Zimbabwe destroyed its currency via printing and its stock market rocketed due to its depreciating currency and people jumping into the market to try to maintain purchasing power, in the same manner as they jumped into gold. I like to watch stock, gold and interest rates to monito the effects of government policy. IMO, if the stock markets don't seriously roll over, then I tend to agree with Armstrong's view that the the March 2009 low will hold for the foreseeable future and we've been climbing the wall of worry of a new bull market.

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Where is the money coming from to invest in shares, and should we be in shares rather than cash, given that Martin believes they will continue to rally?

What index do we need to be watching then, to determine whether a major crash is imminent?

If people believe cash will diminish in value then they will buy 'stuff', and the value of 'stuff' will go up against the currency. Shares are a small ownership in something tangible so may be an avenue for people moving their capital from cash to shares. Another reason is if the (big) bond buyers get out of bonds - start of a secular bond bear market. If people dump cash and bonds that's a lot of capital! That capital needs to go somewhere... if not bonds or cash then where to go? It could be shares, property, precious metals, commodities, rare artwork, collectibles, etc.

No idea what index to watch to pick a turning point. Armstrong's model is based on his pi cycle theory, the next major turning point going from memory is June 2011, with a larger turning point in 2016. Although my views change, based on his theory, at the beginning of the year I was looking for an Oct/Nov panic, followed by QE2, with a (confidence) low in June '11, followed by the mother-of-all crack-up booms lasting five years, followed by the mother-of-all busts. Just a theory though...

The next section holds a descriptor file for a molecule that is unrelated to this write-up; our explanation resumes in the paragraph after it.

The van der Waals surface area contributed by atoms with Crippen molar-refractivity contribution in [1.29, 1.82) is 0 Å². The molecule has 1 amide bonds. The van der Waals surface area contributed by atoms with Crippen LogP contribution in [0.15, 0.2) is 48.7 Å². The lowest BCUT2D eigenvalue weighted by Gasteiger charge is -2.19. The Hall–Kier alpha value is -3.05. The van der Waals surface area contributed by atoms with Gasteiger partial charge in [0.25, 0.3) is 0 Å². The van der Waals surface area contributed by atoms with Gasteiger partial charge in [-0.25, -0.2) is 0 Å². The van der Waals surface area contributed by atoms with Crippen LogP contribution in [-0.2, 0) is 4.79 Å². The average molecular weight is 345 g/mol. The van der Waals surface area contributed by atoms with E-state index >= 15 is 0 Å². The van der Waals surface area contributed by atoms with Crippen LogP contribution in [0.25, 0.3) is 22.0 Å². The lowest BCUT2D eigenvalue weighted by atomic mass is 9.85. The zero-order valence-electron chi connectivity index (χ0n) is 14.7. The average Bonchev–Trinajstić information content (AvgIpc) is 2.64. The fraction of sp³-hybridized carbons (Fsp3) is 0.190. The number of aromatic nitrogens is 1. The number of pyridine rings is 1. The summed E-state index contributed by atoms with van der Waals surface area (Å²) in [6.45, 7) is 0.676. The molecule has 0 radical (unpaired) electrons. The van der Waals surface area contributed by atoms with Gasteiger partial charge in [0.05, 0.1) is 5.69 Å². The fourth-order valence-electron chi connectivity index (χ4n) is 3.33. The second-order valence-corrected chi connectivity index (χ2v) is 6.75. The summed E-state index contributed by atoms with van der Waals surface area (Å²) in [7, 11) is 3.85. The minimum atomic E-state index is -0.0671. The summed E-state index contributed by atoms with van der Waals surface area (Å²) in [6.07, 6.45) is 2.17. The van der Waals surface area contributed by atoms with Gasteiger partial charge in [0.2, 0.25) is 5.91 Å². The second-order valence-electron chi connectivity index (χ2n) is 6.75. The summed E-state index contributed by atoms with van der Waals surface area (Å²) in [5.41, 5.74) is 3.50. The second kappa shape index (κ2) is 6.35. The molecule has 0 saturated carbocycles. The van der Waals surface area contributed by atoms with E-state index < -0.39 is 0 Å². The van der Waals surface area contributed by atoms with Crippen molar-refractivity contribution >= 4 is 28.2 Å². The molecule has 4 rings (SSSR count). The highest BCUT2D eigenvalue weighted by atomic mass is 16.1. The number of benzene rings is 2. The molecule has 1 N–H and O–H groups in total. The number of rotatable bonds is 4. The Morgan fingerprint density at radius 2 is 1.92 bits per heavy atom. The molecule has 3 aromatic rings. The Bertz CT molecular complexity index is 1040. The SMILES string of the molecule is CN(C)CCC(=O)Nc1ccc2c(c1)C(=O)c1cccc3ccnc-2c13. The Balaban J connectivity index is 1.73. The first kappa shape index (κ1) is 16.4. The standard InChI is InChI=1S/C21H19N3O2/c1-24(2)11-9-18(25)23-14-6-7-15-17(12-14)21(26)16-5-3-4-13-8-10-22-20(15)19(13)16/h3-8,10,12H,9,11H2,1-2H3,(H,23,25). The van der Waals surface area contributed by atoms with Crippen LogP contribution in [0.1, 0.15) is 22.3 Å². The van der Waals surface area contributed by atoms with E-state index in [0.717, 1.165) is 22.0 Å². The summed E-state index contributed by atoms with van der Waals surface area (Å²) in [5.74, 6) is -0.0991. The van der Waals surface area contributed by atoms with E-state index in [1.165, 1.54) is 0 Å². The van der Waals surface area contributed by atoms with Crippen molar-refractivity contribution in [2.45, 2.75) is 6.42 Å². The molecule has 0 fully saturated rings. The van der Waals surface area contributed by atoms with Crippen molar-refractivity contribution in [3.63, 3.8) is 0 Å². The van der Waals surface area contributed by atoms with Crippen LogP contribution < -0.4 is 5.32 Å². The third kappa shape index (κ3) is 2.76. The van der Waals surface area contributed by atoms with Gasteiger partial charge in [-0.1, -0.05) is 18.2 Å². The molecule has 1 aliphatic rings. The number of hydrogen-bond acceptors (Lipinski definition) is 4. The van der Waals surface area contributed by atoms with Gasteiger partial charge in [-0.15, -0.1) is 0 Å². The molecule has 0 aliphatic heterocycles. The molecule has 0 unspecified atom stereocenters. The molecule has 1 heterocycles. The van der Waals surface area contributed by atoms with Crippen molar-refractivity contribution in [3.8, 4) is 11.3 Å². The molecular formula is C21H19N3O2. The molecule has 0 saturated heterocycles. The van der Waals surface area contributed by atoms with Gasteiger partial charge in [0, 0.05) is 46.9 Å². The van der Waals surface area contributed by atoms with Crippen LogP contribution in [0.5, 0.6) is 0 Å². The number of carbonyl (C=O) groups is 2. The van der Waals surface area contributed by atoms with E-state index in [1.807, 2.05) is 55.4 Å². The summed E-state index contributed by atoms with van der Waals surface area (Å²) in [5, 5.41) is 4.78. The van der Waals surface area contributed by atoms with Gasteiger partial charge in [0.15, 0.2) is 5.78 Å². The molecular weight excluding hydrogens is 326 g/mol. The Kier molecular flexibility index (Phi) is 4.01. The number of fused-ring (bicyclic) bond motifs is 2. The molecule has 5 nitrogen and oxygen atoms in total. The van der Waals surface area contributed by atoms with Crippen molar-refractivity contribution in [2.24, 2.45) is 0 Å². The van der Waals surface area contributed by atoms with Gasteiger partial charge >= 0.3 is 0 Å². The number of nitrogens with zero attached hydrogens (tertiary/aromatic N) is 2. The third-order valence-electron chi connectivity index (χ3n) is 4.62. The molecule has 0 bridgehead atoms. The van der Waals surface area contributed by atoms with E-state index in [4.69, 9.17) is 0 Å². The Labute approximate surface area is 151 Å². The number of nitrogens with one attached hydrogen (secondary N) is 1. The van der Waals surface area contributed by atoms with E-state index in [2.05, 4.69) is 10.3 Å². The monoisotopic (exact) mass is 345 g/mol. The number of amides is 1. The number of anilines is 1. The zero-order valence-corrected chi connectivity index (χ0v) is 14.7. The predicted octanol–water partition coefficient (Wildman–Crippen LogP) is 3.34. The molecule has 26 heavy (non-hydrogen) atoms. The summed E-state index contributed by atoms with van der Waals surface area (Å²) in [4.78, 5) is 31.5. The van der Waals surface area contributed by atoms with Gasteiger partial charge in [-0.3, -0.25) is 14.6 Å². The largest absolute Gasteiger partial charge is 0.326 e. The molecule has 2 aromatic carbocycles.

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Thank-you to all those who responded to my questions.

Very helpful and very generous.

Think I'm beginning to make sense of it now.

Without your help, I was floundering to grasp his logic.

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A good one on currencies. He maintains his view of A$1 = US$2! :o

Show me the money

agree it is a good one.

Still I don't know how he can be so convinced about the AU$, he can't say for sure commodity will be doing well in future like in recent years

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agree it is a good one.

Still I don't know how he can be so convinced about the AU$, he can't say for sure commodity will be doing well in future like in recent years

We can only assume it is based on his cycle work and where the capital is concentrating. Until China rolls over, we can expect for our minerals to be in demand?

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We can only assume it is based on his cycle work and where the capital is concentrating. Until China rolls over, we can expect for our minerals to be in demand?

I think it is just enough China to Sneeze to get australia and the A$ in trouble

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We can only assume it is based on his cycle work and where the capital is concentrating. Until China rolls over, we can expect for our minerals to be in demand?